📝Since My Last Confession Book Synopsis : Scott Pomfret serves as a lector at St. Anthony Shrine in Boston. He also writes gay porn. His boyfriend is a flaming atheist, and his boyfriend’s Protestant grandmother considers Catholicism a sin worse than sodomy. From Pentecost to Pride, from the books of the Bible to the articles of the Advocate, Pomfret’s wry, hysterically funny memoir maps with matchless humor the full spectrum of the gay Catholic experience.
📒Forty Years Since My Last Confession ✍ Jean Gould
📝Forty Years Since My Last Confession Book Synopsis : The third in the Crosssroad series of Catholic memoiors is a richly poetic, intuitive, interior story of how one woman, a bright and headstrong seeker of spiritual truth, began to find her way back to the Catholic faith of her childhood.
📝The Salesianum Book Synopsis :
📒Fifty Years In The Church Of Rome ✍ Charles Chiniquy
📝Fifty Years in the Church of Rome Book Synopsis : The Conversion Experience of a Roman Catholic Priest.
📒Matthew The Churchbook Matthew 13 28 ✍ Frederick Dale Bruner
📝Matthew The Churchbook Matthew 13 28 Book Synopsis : Recognized as a masterly commentary when it first appeared, Frederick Dale Brunerbs study of Matthew is now available as a greatly revised and expanded two-volume work -- the result of seven years of careful refinement, enrichment, and updating. Through this commentary, crafted especially for teachers, pastors, and Bible students, Bruner aims bto help Godbs people love what Matthewbs Gospel says.b Brunerbs work is at once broadly historical and deeply theological. It is historical in drawing extensively on great church teachers through the centuries and on the classical Christian creeds and confessions. It is theological in that it unpacks the doctrines in each passage, chapter, and section of the Gospel. Consciously attempting to bridge past and present, Bruner asks both what Matthewbs Gospel "said" to its first hearers and what it "says" to readers today. As a result, his commentary is profoundly relevant to contemporary congregations and to those who guide them. Brunerbs commentary is replete with lively, verse-by-verse discussion of Matthewbs text. While each chapter expounds a specific topic or doctrine, the bookbs format consists of a vivid, original translation of the text followed by faithful exegesis and critical analysis, a survey of historical commentary on the text, and current applications of the text or theme under study. In this revision Bruner continues to draw on the best in modern scholarship -- including recent work by W. D. Davies and Dale C. Allison Jr., by Ulrich Luz, and by many others -- adding new voices to the reading of Matthew. At the same time he cites the classic commentaries of Chrysostom, Jerome, Augustine, Luther, Calvin, Bengel, and the rest,who, like Bruner himself, were not simply doctrinal teachers but also careful exegetes of Scripture. Such breadth and depth of learning assure that Brunerbs "Matthew" will remain, as a reviewer for "Interpretation" wrote, bthe most dog-eared commentary on the shelf.b Volume 2 of Brunerbs commentary is called "The Churchbook" because Bruner sees Matthew 13-28 as concerned primarily with the life of the church and discipleship. Continuing his Volume 1 "Christbook" exposition, Bruner shows here how the focus of Matthew shifts, from Jesus teaching about "who he is" to teaching mainly about "what his church is." Brunerbs "Churchbook" commentary divides the second half of Matthew according to its major ecclesiological themes: the churchbs faith (chapters 13-17), the churchbs love (18-20), the churchbs history (21-23), the churchbs hope (24-25), and the churchbs passion (26-28). Eminently readable, rich in biblical insight, and ecumenical in tone, Brunerbs two-volume commentary on Matthew now stands among the best in the field.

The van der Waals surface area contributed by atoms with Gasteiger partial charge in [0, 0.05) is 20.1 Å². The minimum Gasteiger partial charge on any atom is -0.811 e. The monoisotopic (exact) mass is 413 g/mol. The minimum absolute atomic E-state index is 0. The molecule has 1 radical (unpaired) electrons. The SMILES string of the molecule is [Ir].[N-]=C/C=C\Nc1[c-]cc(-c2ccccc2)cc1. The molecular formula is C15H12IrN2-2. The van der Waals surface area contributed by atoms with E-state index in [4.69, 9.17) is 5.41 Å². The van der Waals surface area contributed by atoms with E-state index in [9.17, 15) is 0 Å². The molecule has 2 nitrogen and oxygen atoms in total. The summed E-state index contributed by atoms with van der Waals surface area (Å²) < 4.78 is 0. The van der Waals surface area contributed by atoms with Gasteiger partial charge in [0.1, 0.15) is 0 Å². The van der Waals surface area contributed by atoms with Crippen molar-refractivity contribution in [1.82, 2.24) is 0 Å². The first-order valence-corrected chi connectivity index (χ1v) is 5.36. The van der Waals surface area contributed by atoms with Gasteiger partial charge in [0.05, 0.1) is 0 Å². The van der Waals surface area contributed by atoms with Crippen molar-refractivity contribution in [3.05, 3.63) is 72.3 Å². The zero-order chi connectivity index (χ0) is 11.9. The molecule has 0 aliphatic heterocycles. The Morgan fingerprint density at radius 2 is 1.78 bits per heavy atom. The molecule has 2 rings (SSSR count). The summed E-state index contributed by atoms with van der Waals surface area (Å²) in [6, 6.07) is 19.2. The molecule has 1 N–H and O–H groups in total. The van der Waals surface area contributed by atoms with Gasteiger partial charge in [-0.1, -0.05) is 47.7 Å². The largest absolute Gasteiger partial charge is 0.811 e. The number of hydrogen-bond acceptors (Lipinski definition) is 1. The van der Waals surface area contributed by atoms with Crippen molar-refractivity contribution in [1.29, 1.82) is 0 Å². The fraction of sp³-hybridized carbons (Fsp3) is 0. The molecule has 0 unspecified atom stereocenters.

📒Blood Of The Prophets ✍ Will Bagley
📝Blood of the Prophets Book Synopsis : The massacre at Mountain Meadows on September 11, 1857, was the single most violent attack on a wagon train in the thirty-year history of the Oregon and California trails. Yet it has been all but forgotten. Will Bagley’s Blood of the Prophets is an award-winning, riveting account of the attack on the Baker-Fancher wagon train by Mormons in the local militia and a few Paiute Indians. Based on extensive investigation of the events surrounding the murder of over 120 men, women, and children, and drawing from a wealth of primary sources, Bagley explains how the murders occurred, reveals the involvement of territorial governor Brigham Young, and explores the subsequent suppression and distortion of events related to the massacre by the Mormon Church and others.